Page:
DIANA FERNANDES | NT
MARGAO: Water sports activities have been posing a threat to marine life along Goa’s beaches, as 11 dolphins and over 15 turtles have been found dead in the last six months along the coast.
Puja Mitra, founder of ‘Terra Conscious’, which has been part of an initiative to help save marine mammals, attributes the deaths of marine animals to the increased tourist activities along the state shores.
“With the rising vessel traffic, and boats moving at higher speeds, such fatalities can be expected: turtles swim slowly and may find it difficult to move out of the way of a speeding boat,” she says.
During the period nine injured turtles were rescued.
The programme was launched in July 2017, bringing together the forest department, the lifeguard organisation Drishti and Terra Conscious to conserve the marine species.
The most of the dead dolphins were humpback dolphins and finless porpoise, while Olive Ridley has been the highest casualty among the dead turtles.
The dead and injured turtles are usually found with their shells cracked open or split into two parts, which points to a possibility that the death was caused by a zooming boat.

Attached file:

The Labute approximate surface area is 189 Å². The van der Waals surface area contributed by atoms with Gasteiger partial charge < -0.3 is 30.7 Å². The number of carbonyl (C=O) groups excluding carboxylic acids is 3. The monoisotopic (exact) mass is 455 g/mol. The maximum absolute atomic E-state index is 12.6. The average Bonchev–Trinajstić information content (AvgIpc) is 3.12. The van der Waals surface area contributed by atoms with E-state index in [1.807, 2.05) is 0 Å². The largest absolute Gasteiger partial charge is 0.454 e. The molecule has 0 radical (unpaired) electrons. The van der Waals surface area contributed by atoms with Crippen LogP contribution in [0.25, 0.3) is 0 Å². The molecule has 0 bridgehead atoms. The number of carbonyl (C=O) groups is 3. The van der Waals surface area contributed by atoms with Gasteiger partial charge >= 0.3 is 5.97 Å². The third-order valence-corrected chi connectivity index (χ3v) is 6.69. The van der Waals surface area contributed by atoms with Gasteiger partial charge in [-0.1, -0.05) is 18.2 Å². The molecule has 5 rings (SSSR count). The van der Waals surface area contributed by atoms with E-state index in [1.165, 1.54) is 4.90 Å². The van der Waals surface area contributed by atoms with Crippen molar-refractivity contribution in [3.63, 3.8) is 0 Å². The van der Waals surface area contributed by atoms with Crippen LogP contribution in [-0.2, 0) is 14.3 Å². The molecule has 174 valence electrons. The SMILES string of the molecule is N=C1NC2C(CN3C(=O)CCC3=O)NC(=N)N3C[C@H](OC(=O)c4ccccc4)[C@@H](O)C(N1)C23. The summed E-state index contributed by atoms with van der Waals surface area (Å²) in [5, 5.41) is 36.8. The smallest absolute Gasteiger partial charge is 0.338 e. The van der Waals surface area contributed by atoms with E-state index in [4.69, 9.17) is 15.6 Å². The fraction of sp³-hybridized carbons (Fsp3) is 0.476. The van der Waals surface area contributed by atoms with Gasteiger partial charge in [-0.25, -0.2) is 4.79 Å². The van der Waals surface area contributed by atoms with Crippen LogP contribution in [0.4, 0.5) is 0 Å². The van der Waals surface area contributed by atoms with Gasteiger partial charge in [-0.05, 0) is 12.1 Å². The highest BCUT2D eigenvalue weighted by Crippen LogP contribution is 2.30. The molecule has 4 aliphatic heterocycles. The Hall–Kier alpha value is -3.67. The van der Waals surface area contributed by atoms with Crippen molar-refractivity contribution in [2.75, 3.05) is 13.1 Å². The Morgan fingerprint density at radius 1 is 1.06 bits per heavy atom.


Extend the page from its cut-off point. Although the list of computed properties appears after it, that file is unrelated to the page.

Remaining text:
A special response protocol for citizens has been launched as part of the initiative to conserve the marine mammals. As per the response protocol, if anybody sees a stranded marine animal (alive or dead) on the beach then the person can contact the lifeguard tower on the beach by sending a photograph via WhatsApp to 91-8308600699, or they can contact the forest department on 0832-2228772 (North Goa) or 0832-2750246 (South Goa).
Lifeguards and forest officials have been trained on how to respond to an emergency call.
Follow-up action is taken depending on the physical status of the animal – whether it is alive, injured or dead.
Speaking on the rescue programme, Drishti general manager (training) Lalit Negi says lifeguards are the first responders and hence are in the best position to meet an eventuality.
“Drishti lifeguards are the frontline responders to such cases and can assist the forest department in rescuing stranded marine animals. The training sessions help them in handling the stranded animals and disposal of any carcasses washed ashore. Also, the information collected by the lifeguards and the forest department will provide a baseline for a scientific study into the threats faced by marine life,” he explains.
Mitra says the increasing water sports activities have been a bane to marine life in the state.
“Goa’s water sports policy states that there should not be motorised sports near the shores as they are hubs for turtles. But the rule is never enforced. Instead, the government is planning giving a big-push to water sports, and wants to set up yachting and cruise terminals which will spell doom to marine life. Hence we must take stringent measures and develop a marine conservation strategy for the state,” she said.